TAIPEI, Taiwan (TheStreet) -- China is constructing environmentally friendly buildings at a torrid pace, and that's good news for foreign companies doing business in the notoriously smoggy country.
As of April, there were 320 million square meters of green building space in the country, more than 154 times that in 2008, when the green initiative began, according to real estate-services firm CBRE China. Among other features, the buildings use materials that save energy, come from recycled stock and emit few toxins into the air.
The capital Beijing, Chinese financial hub Shanghai and the cities of Shenzhen and Wuhan rank among the world's top 10 green building centers as the industry "has stepped onto a fast track towards large-scale development," CBRE says.
Green buildings are earning commercial or office rents of up to 25% more than comparable uncertified structures. They particularly appeal to multinationals with corporate environmental responsibility policies, according to industry analysts.
China subsidizes some of its green buildings to control urban air pollution that's widely considered a health hazard. The smog-weary Beijing government also encourages low-polluting motor vehicles and clean-burning factories, adding expenses for some of the operators.
China's eco-friendly high rises are expected to keep blooming. In most of China, green space comes to just one square meter per capita, which is behind the U.S. average, CBRE says.
"The momentum has been a growing trend and is intended to be a permanent feature in the industry," said Stephen Tam, senior director of asset services at CBRE China. "No matter which sector or background, it is recommended for most, or even all, enterprises to pursue this direction of developing green buildings."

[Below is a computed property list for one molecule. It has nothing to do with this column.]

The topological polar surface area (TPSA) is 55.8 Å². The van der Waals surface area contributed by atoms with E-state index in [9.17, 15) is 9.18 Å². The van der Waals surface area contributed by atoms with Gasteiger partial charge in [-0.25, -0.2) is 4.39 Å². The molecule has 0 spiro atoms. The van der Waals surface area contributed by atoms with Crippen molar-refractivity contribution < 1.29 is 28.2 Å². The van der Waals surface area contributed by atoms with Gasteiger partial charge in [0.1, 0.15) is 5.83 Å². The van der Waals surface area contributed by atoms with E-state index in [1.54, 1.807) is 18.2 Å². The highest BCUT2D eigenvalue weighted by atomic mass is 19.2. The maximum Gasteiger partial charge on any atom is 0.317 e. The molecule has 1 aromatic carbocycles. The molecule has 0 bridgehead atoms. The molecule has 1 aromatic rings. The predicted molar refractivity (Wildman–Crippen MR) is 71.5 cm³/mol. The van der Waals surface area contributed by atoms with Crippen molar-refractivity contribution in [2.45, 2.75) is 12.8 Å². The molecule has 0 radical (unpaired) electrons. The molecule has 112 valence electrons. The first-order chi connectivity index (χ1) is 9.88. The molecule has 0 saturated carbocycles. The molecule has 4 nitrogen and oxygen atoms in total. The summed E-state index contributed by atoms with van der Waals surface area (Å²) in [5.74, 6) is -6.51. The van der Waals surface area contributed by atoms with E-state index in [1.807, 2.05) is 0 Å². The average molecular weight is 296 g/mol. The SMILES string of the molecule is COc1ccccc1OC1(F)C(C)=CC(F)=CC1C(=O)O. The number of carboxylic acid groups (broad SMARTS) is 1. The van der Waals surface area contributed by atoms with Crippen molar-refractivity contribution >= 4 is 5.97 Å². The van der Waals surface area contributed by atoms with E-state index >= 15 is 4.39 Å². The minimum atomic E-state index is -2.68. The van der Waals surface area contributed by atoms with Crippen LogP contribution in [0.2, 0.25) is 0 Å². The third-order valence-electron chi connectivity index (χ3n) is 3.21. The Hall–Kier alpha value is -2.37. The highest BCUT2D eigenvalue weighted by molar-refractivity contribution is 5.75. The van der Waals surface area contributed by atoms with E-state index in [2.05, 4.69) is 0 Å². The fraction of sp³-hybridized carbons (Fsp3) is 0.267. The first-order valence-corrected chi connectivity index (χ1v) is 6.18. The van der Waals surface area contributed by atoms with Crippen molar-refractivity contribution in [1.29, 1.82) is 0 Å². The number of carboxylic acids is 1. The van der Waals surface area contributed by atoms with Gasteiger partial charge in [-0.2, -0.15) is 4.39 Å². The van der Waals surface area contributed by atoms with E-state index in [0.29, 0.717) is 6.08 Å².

The trend offers business leads to listed architects, contractors, financiers and environmental control system providers.
"We expect most of the design work will be going to foreign architects, though traditional industries such as cement, electric, electronics, lighting, hardware and building materials will no doubt be going to local providers to keep costs low," said Matthieu David-Experton, founder of Daxue Consulting in Beijing and Shanghai.
Foreign companies with a footprint in China now would have the crucially important connections and skills in arranging permits for construction contracts, which are held by major Chinese developers such as China Vanke (CVKEF).
Honeywell (HON - Get Report), for example, stands to win bids for thermostats and energy-management systems after investing about $1 billion in China to date. Half of Honeywell's products and services are "energy efficient" and could reduce energy demand by double digits if "comprehensively" adopted, the company's China CEO, Stephen Shang, told TheStreet.
German engineering company Siemens (SIEGY) has developed green building technologies and works extensively in China.
China-based Suntech Power (STPFG) , the world's largest solar-panel maker, also stands to increase its business.
Another kind of investment opportunity may emerge from completed buildings. Some developers are retaining green structures to spin off into real-estate investment trusts, said James MacDonald, head of China research at London-based property broker Savills.
Overseas-traded China property funds such as the China Real Estate ETF (TAO - Get Report) might be able to tap into those. Another stock to watch is Singapore-based CapitaLand (CLLDY), which manages 16 real-estate private-equity funds, some covering China.
"Cost savings related to installing energy-saving approaches during the construction phase are better understood and appreciated by the developer holding a property for lease or (for) an institutional investor," MacDonald said.